This web site contains, for the time being, the largest selection of Albanian literature ever to have appeared in English translation. It comprises a wide range of Albanian authors from past and present, including writers from Albania, Kosovo and the Albanian diaspora. These translations are the fruits of over twenty years of research in the field of Albanian studies. Some were published, but most of them appear here for the first time. The collection can be regarded as representative for Albanian literature up to the end of the twentieth century.
Compared to other Balkan literatures, very little Albanian writing has ever been translated into English. There are several reasons for this. Bulgarian, Serbian, Croatian, Bosnian, Macedonian and Slovenian literatures have profited by interest from devotees and experts in Slavic studies; Modern Greek literature has been dealt with at least on a marginal basis by academics and specialists in the Classics and Byzantine studies; and Romanian literature has been translated by scholars and aficionados of Romance languages and cultures. However, Albanian has remained to a certain extent beyond the pale - somewhat of an exception - as it does not fall into any of these convenient categories. Another factor which has undoubtedly had a major influence on the lack of interest in Albanian literature has been the traditional isolation of the Albanians and their culture from the world around them. The Republic of Albania was kept sealed off for almost half a century, from 1944 to 1990, by its Stalinist leaders, as if it were a planet of its own. Few outsiders were allowed in, and even fewer Albanians were allowed out. For many years, it was politically dangerous for Albanians to learn foreign languages. Kosovo, then part of the Yugoslav federation, was less hermetically segregated than Albania itself, but the Serb authorities in Belgrade, fearful of any challenge to their rule, kept the province under wraps and never encouraged outsiders to visit. As a result, few cultural contacts were made until Kosovo was finally liberated in the spring of 1999. In addition to the historical and political factors, Albanian is not an easy language to learn, and there are few foreigners who have managed to master it sufficiently to be able to translate literary texts.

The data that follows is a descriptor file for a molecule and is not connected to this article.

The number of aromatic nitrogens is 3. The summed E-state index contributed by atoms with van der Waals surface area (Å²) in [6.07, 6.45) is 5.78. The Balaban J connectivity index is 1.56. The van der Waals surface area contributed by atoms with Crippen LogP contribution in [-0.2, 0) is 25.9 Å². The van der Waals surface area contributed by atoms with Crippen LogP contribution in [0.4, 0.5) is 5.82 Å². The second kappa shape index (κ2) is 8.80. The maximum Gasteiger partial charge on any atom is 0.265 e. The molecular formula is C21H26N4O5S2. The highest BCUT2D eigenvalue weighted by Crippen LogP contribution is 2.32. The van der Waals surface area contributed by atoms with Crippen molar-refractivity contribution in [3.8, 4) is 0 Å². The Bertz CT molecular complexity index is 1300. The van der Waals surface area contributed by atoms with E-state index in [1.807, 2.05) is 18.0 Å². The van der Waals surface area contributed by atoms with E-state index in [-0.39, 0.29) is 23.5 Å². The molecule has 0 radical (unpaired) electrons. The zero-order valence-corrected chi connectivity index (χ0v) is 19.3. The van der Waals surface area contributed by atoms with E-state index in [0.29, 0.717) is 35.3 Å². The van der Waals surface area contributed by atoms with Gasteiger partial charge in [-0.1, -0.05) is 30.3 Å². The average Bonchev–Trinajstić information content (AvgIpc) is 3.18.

The scarcity of translations of Albanian literature has, thus, nothing to do with a lack of quality in the original (although there are admittedly many works of dubious merit which would be better left untranslated), but simply rather with a lack of literary translators from Albanian into English. It is to be hoped that the situation will improve in the future.
The written literature on this site is divided into three categories: (1) Early Authors (from the beginning of Albanian literature up to the nineteenth century); (2) Classical Authors (of the late nineteenth-century Rilindja period up to the Second World War); (3) Modern Authors 1 (contemporary authors from Albania); and Modern Authors 2 (contemporary Albanian authors from outside Albania, i.e. primarily from Kosovo, Macedonia, Montenegro, the Arbëresh settlements in Italy and the diaspora).
In addition, come translations of Albanian oral literature. These are divided into: (4) Albanian folktales; (5) various collections and texts of oral verse; and (6) Albanian legends.
I trust that these modest translations of mine will provide some stimulus for others to pursue the field and translate more works of Albanian literature. In this connection, I would like to thank Canadian poet Janice Mathie-Heck (email@example.com) of Calgary, Alberta, who has collaborated with me in numerous translations of Albanian literature, for her contribution to the preparation of these collections.